(Yicai Global) Jan. 4 -- The Civil Aviation Administration of China has received dozens of new route applications so far this week, as carriers have vied to capture local government subsidies by offering in-demand long-haul flights to foreign countries.
Hainan Airlines Co. has applied to open 11 new international routes this year, more than any other carrier. Sichuan Airlines Co. (six) and Tianjin Airlines Co. (five) come in second and third. Most of the new trips will travel to or from second- and third-tier cities, and though regional airlines are battling to open more routes, the three state-owned airlines are not so enthusiastic.
A number of local governments are offering up subsidies for designated routes. Qingdao will pay up to CNY80,000 (USD12,300) for each 200-seat flight from the city to other Asian countries. Smaller planes can still pull in as much as CNY60,000 for such trips.
Despite carriers seeming passionate to open up new routes, there are still potential setbacks that need to be considered.
First, global oil prices are about to bottom out. All three state-owned carriers have recorded profits on intercontinental routes over the past few years on the back of declining oil prices. Fuel makes up 20 percent of domestic flight costs, and as much as 40 percent on intercontinental journeys, which are more sensitive to fluctuating oil prices. The global oil price has risen to a two-year high of USD60 a barrel in the first week of this year. If this continues, carriers could find their international routes drive them into losses.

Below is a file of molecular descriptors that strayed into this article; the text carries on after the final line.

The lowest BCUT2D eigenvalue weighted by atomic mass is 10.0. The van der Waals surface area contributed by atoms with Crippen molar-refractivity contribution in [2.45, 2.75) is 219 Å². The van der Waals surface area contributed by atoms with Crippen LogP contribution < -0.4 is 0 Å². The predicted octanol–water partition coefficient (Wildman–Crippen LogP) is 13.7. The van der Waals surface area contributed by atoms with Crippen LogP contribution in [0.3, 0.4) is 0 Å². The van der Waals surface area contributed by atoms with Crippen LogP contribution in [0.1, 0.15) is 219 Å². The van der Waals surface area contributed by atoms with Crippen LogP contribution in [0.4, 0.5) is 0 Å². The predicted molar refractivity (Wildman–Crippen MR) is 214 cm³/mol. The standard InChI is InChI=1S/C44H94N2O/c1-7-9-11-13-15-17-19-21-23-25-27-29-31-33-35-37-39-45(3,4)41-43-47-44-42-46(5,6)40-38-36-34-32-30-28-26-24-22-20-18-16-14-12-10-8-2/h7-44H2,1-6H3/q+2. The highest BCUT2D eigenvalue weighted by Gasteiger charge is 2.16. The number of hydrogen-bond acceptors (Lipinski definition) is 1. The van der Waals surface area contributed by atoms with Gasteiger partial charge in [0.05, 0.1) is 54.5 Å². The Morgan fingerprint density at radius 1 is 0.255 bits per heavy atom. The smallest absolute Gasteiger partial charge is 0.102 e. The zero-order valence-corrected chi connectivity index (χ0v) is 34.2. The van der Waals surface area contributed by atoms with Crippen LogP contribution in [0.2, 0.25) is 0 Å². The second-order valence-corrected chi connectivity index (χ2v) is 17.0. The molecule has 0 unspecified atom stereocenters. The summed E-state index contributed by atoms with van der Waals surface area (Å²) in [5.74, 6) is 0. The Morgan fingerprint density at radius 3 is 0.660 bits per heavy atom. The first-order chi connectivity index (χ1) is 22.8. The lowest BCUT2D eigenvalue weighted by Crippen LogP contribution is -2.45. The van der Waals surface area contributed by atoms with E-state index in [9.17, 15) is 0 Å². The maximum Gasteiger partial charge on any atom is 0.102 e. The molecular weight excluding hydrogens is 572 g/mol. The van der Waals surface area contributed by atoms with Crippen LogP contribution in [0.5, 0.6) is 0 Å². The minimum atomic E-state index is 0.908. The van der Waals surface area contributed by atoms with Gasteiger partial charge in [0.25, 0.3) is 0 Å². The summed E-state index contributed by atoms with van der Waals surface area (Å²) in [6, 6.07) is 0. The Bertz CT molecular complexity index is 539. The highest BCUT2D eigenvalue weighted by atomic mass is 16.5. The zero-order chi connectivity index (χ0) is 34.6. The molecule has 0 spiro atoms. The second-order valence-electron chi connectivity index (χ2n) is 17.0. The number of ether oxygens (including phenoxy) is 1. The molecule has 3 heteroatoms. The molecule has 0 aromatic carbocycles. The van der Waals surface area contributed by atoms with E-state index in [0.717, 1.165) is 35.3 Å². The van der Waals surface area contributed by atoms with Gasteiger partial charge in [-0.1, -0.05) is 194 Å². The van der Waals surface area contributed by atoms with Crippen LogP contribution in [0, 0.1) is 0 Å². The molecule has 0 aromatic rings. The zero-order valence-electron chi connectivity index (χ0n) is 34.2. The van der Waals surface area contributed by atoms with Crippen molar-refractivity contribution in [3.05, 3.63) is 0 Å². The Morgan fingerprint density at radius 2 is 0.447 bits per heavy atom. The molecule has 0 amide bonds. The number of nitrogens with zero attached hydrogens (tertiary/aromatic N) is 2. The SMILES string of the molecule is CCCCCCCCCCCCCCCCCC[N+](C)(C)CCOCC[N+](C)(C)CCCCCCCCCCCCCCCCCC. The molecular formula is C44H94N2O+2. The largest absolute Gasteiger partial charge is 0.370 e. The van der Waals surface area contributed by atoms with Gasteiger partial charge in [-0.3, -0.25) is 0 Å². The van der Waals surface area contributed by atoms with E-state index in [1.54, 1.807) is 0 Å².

Another problem is slacking airline earnings. The state-owned firms have seen continuous declines in revenue per available seat kilometer on international routes in recent years, as a result of offering low flight prices. Essentially, overall profitability of international fights is on the decline, despite an increase in passenger volume.
A third issue is Chinese carriers' tendency to buy wide-body airlines. Ten of them already own them and three more have placed orders. Only four US airlines own wide-bodies, Delta Air Lines Inc., United Airlines Inc., American Airlines Inc. and Hawaiian Airlines. Carriers can cancel intercontinental routes to help the bottom line, but they can't return planes to manufacturers if they're not making money with them.